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Case study: “Everyone’s East Lake”

Case study: Everyone's East Lake.
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East Lake is the largest lake in the city of Wuhan, known in China as “the city of a thousand lakes.” In March 2010, the public found out that a piece of land on the north shore of East Lake had been sold by the government to a real estate developer. In particular, 450 mu (about 74 acres) of water area would be reclaimed. The plan was to build an amusement park, a luxurious hotel, a shopping mall, and a gated area for high-end apartments.
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Two artists in Wuhan, Li Juchuan and Li Yu, decided to initiate an art project to respond to this controversial transaction. They titled the project “Everyone’s East Lake.” They set up a website and invited the public to carry out artistic actions around the lake. Everyone could participate, as long as their work was physically connected to the lake. In their call for participation,
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Li Juchuan and Li Yu wrote: “Does East Lake belong to everyone living here? Do we have the right to know how it would be changed before it happens? Let’s get close with the shores and waters right now, for it might be the last chance for us to enjoy East Lake freely.”
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Within two months, about a hundred people completed 60 works. In addition to artists, there were singers, poets, and scholars. Some came to Wuhan from other cities. Many works occurred without audience. For example, Du Qingchun and Tantan drafted a letter in Classical Chinese, and performed witchcraft near the construction site. They burned the letter so that the ghost of East Lake could receive it.
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A few works did attract media attention. Dressed in a fish costume, Chen Lin walked around East Lake holding up a sign that read “Reclamation is Crime! Every Fish’s East Lake!” Chutian Metropolis Daily, a popular local newspaper, reported the next day, an environmental activist dressed as a fish protested against the reclamation project.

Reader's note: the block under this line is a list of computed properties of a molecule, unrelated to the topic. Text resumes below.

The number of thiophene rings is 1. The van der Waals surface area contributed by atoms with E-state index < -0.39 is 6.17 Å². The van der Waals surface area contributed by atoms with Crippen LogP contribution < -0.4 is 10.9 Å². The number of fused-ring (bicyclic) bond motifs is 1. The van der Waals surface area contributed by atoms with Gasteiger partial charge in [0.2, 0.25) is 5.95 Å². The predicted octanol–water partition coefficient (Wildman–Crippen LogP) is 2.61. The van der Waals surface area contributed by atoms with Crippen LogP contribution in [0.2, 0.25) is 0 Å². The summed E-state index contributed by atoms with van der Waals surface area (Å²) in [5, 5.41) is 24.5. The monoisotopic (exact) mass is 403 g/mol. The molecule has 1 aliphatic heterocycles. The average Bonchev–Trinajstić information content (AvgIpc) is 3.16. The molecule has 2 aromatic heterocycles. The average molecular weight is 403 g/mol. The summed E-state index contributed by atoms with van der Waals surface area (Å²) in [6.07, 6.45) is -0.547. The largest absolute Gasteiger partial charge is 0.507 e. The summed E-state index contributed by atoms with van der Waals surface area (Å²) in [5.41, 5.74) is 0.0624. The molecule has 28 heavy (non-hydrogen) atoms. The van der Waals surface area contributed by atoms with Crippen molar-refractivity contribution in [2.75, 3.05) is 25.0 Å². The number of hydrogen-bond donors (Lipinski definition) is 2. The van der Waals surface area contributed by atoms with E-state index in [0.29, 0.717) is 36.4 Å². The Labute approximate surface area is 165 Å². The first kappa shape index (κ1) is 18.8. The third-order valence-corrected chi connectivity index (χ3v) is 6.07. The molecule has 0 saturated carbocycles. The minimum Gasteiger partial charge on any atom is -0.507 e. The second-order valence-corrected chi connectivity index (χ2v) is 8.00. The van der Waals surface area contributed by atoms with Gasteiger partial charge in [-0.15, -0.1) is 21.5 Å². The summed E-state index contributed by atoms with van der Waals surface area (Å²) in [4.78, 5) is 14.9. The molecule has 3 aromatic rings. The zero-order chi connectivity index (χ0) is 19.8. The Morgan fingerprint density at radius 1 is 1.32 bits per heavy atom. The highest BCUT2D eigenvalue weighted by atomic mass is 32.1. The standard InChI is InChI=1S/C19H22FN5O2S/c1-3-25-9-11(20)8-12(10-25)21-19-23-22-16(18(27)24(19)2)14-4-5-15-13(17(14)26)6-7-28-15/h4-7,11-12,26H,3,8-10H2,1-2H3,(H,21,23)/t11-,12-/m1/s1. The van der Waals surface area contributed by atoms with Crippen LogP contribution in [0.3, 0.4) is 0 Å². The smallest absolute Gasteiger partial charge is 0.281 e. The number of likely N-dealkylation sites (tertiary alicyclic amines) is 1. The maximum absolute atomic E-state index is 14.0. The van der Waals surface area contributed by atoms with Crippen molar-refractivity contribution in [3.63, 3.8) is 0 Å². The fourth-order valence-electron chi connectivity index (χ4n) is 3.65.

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The Social Architects, a group of intellectuals, staged a series of activities to give meaning to ordinary sites around the lake. First they coined names for eight street junctions. They wrote the names on bricks collected from nearby sites, and buried these “name plaques” at the junctions. Afterwards they gathered in a lakeside park for a recital. They read aloud texts, poems, prose, advertisements, or research reports, related to each junction. They recited an excerpt of Henry David Thoreau’s Walden, in Chinese and then in English. Xu Chi, who translated Walden into Chinese in the 1940s, used to live near East Lake. The Social Architects named one of the street junctions “Walden.”
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Probably the most exciting work was a BMX lake jumping event organized by Liu Zhenyu, a young artist and BMX enthusiast.
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Let’s watch a video clip:
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This fun event was a defiant gesture against the real estate developer who was going to build an amusement park. Liu Zhenyu, the organizer, insisted, “We don’t need the amusement park to amuse us.”
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“Everyone’s East Lake” did not stop the real estate project. But it did succeed in creating a space, however limited, for public expression. It also brought the participants and audience closer to the lake, intellectually, emotionally, and physically.

In 2010 artists Li Juchuan and Li Yu initiated this project as a response to a controversial real estate project on the north shore of East Lake, the largest lake in the city of Wuhan. Within two months, about a hundred participants completed 60 artworks around the lake.

After watching the video above, you can visit seachina.net to see more details of this project:

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Discovering Socially Engaged Art in Contemporary China

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